Yemen’s ousted president Saleh, now allied with the Houthis, has reportedly welcomed a peace plan proposed by the UN, commenting on social media that it is a “good basis for negotiations."

Abdullah al-Ibbi, who lost 27 members of his family during a Saudi airstrike on his home, spoke to the BBC about his devastating loss and his attempts to recover.

"Sometimes I sleep two, three hours and then I wake up and stay up until morning... I remember my children and my home...Our lives were humble but it was a quiet life, a good life, we were happy...we lost everything."

Maia Baldauf, the program and reporting officer for Mercy Corps in Yemen, writes for Huffington Post to describe life in San’a under airstrikes and raise awareness about the desperately-needed food and medical aid that millions of Yemenis are lacking.

“Currently, over 14 million people ― more than half the population ― are unsure of how they will provide food for themselves. More than 19 million people lack access to safe water. Some 3 million young children and pregnant and nursing women are acutely malnourished or in need of services to prevent acute malnutrition...The world needs to understand this is one of the most massive humanitarian crises in the world.”

The Boston Globe examines America’s role in Yemen’s war, both as a potential peacemaker and as a current supplier for many of the weapons used in Saudi Arabia’s continued airstrikes.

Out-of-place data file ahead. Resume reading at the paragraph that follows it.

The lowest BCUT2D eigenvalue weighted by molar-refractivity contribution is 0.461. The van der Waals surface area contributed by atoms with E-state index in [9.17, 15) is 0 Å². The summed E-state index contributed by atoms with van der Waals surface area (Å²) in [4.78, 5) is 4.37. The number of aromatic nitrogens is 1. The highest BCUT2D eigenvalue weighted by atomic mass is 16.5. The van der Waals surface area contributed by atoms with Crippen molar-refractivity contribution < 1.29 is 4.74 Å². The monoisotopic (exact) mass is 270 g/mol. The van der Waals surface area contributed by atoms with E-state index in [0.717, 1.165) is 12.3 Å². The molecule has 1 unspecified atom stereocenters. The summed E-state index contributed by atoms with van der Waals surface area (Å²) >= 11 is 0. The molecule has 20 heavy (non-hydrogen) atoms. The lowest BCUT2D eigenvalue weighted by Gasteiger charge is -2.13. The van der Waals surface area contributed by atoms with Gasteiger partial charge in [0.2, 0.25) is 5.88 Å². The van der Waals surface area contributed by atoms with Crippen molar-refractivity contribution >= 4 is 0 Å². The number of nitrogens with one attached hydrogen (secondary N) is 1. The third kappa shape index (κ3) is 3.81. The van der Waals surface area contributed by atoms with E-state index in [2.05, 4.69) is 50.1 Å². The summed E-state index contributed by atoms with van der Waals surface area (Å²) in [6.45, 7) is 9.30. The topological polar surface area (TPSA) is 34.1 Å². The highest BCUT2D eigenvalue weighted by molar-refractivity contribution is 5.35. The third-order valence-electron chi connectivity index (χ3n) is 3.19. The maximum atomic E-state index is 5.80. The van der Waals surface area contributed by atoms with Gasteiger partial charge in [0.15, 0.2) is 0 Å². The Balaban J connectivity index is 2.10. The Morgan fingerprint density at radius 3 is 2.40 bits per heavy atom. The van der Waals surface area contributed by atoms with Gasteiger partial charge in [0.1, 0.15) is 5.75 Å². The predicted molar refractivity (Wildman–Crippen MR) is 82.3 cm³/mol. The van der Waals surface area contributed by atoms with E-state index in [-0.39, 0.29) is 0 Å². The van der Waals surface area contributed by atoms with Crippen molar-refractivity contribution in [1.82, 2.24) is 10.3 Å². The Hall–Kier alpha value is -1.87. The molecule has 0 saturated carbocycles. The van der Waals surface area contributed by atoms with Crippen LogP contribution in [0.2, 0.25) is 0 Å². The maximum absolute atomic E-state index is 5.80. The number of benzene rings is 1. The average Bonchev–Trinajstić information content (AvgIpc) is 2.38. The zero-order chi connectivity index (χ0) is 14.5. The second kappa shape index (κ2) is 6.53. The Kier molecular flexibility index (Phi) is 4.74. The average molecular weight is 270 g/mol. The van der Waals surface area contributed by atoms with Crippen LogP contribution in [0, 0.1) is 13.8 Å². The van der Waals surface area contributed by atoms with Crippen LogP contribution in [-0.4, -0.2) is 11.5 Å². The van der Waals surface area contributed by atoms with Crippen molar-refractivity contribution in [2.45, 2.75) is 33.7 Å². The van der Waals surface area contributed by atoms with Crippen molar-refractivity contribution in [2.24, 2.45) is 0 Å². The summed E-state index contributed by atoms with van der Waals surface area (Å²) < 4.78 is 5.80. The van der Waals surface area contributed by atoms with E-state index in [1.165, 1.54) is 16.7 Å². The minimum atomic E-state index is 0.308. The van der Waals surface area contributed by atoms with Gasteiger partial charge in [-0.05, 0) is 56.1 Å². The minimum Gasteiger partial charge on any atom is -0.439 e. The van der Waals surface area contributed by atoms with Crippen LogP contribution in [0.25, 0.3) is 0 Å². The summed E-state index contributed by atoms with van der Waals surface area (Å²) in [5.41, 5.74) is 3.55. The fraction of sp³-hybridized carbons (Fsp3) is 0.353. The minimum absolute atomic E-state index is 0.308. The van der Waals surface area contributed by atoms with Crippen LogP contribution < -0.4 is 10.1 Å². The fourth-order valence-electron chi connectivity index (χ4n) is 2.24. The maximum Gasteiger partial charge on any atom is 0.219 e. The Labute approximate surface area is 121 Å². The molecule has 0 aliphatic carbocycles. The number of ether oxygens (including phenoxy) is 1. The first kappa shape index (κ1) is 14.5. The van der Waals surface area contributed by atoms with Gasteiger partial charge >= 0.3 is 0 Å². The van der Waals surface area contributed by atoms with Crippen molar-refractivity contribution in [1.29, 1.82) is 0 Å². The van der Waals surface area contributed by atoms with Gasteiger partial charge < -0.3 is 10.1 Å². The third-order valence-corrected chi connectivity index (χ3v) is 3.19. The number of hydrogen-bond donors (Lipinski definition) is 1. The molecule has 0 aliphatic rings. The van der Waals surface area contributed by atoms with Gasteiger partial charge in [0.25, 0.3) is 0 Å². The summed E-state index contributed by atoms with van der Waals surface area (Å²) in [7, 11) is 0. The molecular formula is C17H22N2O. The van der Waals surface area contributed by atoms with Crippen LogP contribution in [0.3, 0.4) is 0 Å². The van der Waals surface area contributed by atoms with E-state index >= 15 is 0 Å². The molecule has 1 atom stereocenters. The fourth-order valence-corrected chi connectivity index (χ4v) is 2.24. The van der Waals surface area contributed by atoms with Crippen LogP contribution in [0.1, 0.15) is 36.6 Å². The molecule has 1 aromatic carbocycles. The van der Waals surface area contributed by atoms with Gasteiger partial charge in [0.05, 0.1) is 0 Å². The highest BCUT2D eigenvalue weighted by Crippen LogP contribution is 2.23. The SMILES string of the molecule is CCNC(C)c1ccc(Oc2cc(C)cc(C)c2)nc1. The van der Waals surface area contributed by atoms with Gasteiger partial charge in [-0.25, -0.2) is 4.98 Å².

Saturday, November 5 The Huffington Post reports that Nujood Ali, the subject of the film, “I Am Nujood, Age 10 and Divorced,” had met Hillary Clinton on a few occasions. The now 19-year-old has stated that she believes a Clinton presidency would mean a more peaceful Yemen.

“The moment I heard that she would be nominated as U.S. president, I thought things would definitely improve in Yemen. For sure.”

Hillary Clinton's position on the conflict in Yemen was subject to scrutiny last week when her national security advisor Michael Morell advocated for the US military to board Iranian vessels in international waters to demonstrate support for the Saudi coalition, a move that would be considered an act of war.

Vince Cable, a former Cabinet minister, says the UK defense ministry misinformed him about weapons deals with Saudi Arabia, leading the former business secretary to sign off on arms transfers. Cable said he was given assurances the UK would be granted oversight of where British-made weapons were used.

"My very clear understanding was that the equipment would be supplied to Saudi Arabia on the very clear basis that British personnel would have oversight of what the Saudi air force was doing, on the same basis as the Americans."

Overwhelming evidence indicates that both American and British-made weapons have been used in the commission of war crimes in Yemen.

Sunday, November 6 Wallead Yusuf Pitts Luqman, an American held in Yemen by Houthi forces for a year and a half, was released to Oman, according to a statement by US Secretary of State John Kerry.

Kerry thanked Oman’s Sultan Qaboos, adding, “We also recognize this positive gesture by the Houthis.”

Mareb Press reports that a Houthi delegation traveled from San’a to Muscat on Sunday. The reasons behind the visit are unclear, but is likely related to a recently proposed peace deal. US Secretary of State John Kerry will also be arriving in Muscat on November 14 to speak with officials.